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Lady A the Band Files Trademark Suit Against Anita ‘Lady A’ White

The band claims to have had a patent since 2011

Lady A, the band formerly known as Lady Antebellum, had a series of productive talks last month with Anita “Lady A” White over the use of the Lady A name. White has used the “Lady A” name for nearly three decades, but now, the battle is heading to court.

In a suit filed in U.S. District Court for the Middle District of Tennessee in Nashville on Wednesday (July 8) that was obtained by SPIN, Lady A the band claims that White is attempting “to enforce purported trademarks rights in a mark that Plaintiffs have held for more than a decade.”

The suit also states that the band isn’t seeking any monetary compensation, but say that White’s team is seeking a $10 million payment to use the Lady A name. It also says that the group has used the moniker informally since 2006, and has used the name on their website since 2008. The band registered a patent for Lady A in 2010, which was approved without opposition on July 26, 2011. The suit said that “prior to 2020, White did not challenge, in any way, Plaintiffs’ open, obvious, and widespread nationwide and international use of the LADY A mark.”

In a statement obtained by SPIN, Lady A the band explained why they took this to court.

“Today we are sad to share that our sincere hope to join together with Anita White in unity and common purpose has ended. She and her team have demanded a $10 million payment, so reluctantly we have come to the conclusion that we need to ask a court to affirm our right to continue to use the name Lady A, a trademark we have held for many years. It was a stirring in our hearts and reflection on our own blindspots that led us to announce a few weeks ago that we were dropping the word ‘Antebellum’ from our name and moving forward using only the name so many of our fans already knew us by,” the group said.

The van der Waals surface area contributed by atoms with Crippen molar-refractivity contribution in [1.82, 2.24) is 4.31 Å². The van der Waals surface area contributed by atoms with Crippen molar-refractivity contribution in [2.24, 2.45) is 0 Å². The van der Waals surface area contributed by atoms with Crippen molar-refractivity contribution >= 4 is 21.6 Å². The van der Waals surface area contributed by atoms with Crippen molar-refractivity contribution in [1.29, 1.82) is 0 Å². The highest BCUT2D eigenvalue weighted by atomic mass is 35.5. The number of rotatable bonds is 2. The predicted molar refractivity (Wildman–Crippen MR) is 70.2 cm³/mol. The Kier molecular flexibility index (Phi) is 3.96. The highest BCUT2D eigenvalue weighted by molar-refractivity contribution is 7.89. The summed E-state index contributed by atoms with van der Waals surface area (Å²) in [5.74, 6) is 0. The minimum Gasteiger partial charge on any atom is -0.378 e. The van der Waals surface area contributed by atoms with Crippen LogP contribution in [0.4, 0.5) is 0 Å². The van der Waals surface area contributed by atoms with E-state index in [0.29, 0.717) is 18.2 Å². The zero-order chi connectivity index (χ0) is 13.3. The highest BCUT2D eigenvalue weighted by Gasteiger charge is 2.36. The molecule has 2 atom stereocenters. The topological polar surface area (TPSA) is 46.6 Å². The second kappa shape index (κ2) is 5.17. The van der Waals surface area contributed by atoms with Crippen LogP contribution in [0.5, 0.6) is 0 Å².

“When we learned that Ms. White had also been performing under the name Lady A, we had heartfelt discussions with her about how we can all come together and make something special and beautiful out of this moment. We never even entertained the idea that she shouldn’t also be able to use the name Lady A, and never will – today’s action doesn’t change that,” the statement continued.

In an interview with Rolling Stone last month, the Seattle-based White, who goes by Lady A, expressed her displeasure with the band’s name change, having used the name professionally for “over 20 years.”

“Lady A is my brand, I’ve used it for over 20 years, and I’m proud of what I’ve done. This is too much right now. They’re using the name because of a Black Lives Matter incident that, for them, is just a moment in time. If it mattered, it would have mattered to them before. It shouldn’t have taken George Floyd to die for them to realize that their name had a slave reference to it,” White said at the time.

Following the interview with Rolling Stone, the two parties had a Zoom call that they both said went well and things appeared to be better. At the time, the band’s rep said that both the band and White would move forward respectively as Lady A.

Read the band’s full statement below:

“Today we are sad to share that our sincere hope to join together with Anita White in unity and common purpose has ended. She and her team have demanded a $10 million payment, so reluctantly we have come to the conclusion that we need to ask a court to affirm our right to continue to use the name Lady A, a trademark we have held for many years. It was a stirring in our hearts and reflection on our own blindspots that led us to announce a few weeks ago that we were dropping the word ‘Antebellum’ from our name and moving forward using only the name so many of our fans already knew us by. When we learned that Ms. White had also been performing under the name Lady A, we had heartfelt discussions with her about how we can all come together and make something special and beautiful out of this moment. We never even entertained the idea that she shouldn’t also be able to use the name Lady A, and never will – today’s action doesn’t change that. Instead, we shared our stories, listened to each other, prayed and spent hours on the phone and text writing a song about this experience together. We felt we had been brought together for a reason and saw this as living out the calling that brought us to make this change in the first place. We’re disappointed that we won’t be able to work together with Anita for that greater purpose. We’re still committed to educating ourselves, our children and doing our part to fight for the racial justice so desperately needed in our country and around the world. We’ve only taken the first small steps and will prioritize racial equality as a key pillar of the work of LadyAID, specifically leaning into supporting and empowering our youth. We hope Anita and the advisers she is now listening to will change their minds about their approach. We can do so much more together than in this dispute.”

UPDATE (7/8, 7:20 pm PST): Lady A has responded to the suit in a tweet. “No Weapon formed against me shall prosper,” it said.